WEST LAFAYETTE, Ind. (WLFI) – A Purdue anthropologist is spending time in a foreign land researching societies that once thrived more than 3,000 years ago and comparing those to today.
Ian Lindsay, anthropologist and Purdue professor, has been focused on the layout of Armenia for reasons most would not expect.
“Our big kind of question: Is how did higher level political formations develop? People are always wondering — how do politicians form coalitions, how do they develop a following, how do they get leaders to do what they want them to do?” Lindsay asked. “And we are asking similar questions in the ancient past.”
He believes the structures and fortresses built in the hills of Armenia can bring answers to why people follow certain leaders.
“The big sort of manifestation of complexity are these hilltop fortresses where giant stones were used to build hilltop fortifications,” said Lindsay. “These things don’t build themselves. Leaders need to convince people to build them for them, hundreds of them.”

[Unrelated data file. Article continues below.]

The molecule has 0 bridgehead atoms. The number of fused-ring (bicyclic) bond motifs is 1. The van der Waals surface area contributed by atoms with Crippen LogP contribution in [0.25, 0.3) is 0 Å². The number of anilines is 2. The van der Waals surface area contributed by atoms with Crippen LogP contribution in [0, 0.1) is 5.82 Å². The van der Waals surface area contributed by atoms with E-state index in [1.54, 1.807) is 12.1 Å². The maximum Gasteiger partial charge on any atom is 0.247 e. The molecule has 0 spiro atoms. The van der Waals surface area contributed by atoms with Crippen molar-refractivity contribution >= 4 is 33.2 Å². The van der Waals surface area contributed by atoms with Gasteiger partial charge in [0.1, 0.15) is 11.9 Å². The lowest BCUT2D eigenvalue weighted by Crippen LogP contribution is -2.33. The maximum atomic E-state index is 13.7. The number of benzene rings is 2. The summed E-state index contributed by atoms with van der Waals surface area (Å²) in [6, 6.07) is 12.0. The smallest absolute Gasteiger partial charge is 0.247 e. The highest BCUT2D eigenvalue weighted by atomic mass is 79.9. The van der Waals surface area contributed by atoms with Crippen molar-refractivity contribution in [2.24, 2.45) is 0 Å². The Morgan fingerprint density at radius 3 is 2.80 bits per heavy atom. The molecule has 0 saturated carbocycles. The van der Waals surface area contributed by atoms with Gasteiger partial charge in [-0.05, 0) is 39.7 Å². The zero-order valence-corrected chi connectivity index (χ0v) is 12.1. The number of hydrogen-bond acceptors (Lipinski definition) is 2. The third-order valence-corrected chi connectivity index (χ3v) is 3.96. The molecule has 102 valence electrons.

Lindsay recently returned from another trip, but this time he was armed with some extra tools. Thanks to a $220,000 grant from the National Science Foundation, Lindsay and his team were able to use drones and other surveying tools to give them an advantage out in the field.
“Four or five of us in a survey team are walking in a straight line back and forth looking for all sorts of sites, settlements, cemeteries, fortresses,” he said.
For Lindsay and his team, success isn’t measured by specific results.
“I think with any science, if you do it right, anyway. The more you know, the more you realize how much you still need to study,” Lindsay said. “We will know that we succeeded if we generate some interest in the region.”
Lindsay is set to return to Armenia early next year. If you would like to follow his team’s work, you may do so on his website.